Here are the 5 biggest losers in the luxury resale market
TRD identifies the NYC sellers who lost the most on their condo bets
For some who’ve opted to sell, the results have been grim — particularly in buildings that debuted at the top of the cycle.
Most famously, the art dealer Guy Wildenstein — who was cleared of tax-fraud allegations this year by a French court — Sold His Plaza unit for $13 million in 2010. That was about 40 percent less than the $21.9 million he paid in 2008 and gave him the unlucky distinction of losing more money than any other investor in Manhattan in the last decade, according to The Real Deal’s analysis. Wildenstein also sold another condo at The Plaza for a $3.8 million loss in 2009. Attempts to track down Wildenstein were unsuccessful.
An investor under the name “Escape from New York LLC,” who ate more than $8 million after selling his 62nd-floor pad at One57 for $23.5 million, lost the second most in Manhattan during that stretch.
Next up was Bagliani RE Development LLC, which is based in Italy. It bought a penthouse at the Jean Nouvel-Designed 100 11th Avenue for $16.5 million in 2010 and sold it for $11 million in 2013 — taking a 33 percent haircut.
Financial losses have spanned the borough and have spared few. Leonardo DiCaprio, for example, paid $10 million in 2014 for a unit in Delos at 66 East 11th Street — a green condo with “wellness” amenities like purified air, posture-supportive flooring and Vitamin C-infused showers — only to resell it for $8 million late last year.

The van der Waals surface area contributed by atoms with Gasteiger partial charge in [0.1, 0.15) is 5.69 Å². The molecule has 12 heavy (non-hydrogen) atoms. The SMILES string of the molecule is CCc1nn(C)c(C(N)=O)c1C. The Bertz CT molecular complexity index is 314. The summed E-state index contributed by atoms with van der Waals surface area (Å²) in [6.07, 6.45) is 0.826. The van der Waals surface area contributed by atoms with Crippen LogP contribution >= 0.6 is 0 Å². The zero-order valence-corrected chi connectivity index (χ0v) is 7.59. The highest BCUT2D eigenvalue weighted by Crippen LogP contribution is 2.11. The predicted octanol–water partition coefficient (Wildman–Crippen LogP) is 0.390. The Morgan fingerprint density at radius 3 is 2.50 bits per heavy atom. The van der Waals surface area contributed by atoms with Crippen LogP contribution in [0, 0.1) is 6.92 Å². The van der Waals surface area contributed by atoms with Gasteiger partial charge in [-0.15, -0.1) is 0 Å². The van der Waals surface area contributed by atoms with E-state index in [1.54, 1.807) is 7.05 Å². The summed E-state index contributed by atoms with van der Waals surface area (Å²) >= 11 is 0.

Mike Myers, of “Austin Powers” fame, meanwhile, sold at The Tribeca Condo Conversion 443 Greenwich Street for $14 million —$675,000 under what he paid less than a year earlier and a discount from his $15 million listing price. And at 150 Charles Street — the record-setting condo developed by the Witkoff Group in the West Village — the buyer of a maisonette swallowed a $400,000-plus loss on one of the first resales in January.
And the list goes on.
Two owners at One57 — Nigerian oil magnate Kola Aluko and business executive Sheri Izadpanah — are facing foreclosure.
Even 15 Central Park West, the so-called Limestone Jesus, which has been largely immune from losses, hasn’t been unscathed. Late last year, an owner who bought a three-bedroom under the name Westside RE Properties LLC sold for $20.6 million, about $3 million less than the 2012 purchase price.
Compass’s Leonard Steinberg, Who Brokered The Charles Street deal, said while it may seem nonsensical for wealthy owners to sell for a loss, in some cases it makes more economic sense than holding on to a property.
“For every sale that happens where you can say, ‘Why did they sell?’ there’s a good reason for it,” he said. “It’s often not the property; it may be circumstance or timing.”
“When you pay an extreme price in an extreme market and you don’t hold on to that property for a long time, you can hit the market when it’s not extreme,” he said.
“You have to be patient. For some people, taking a loss is better than having to pay debt service.”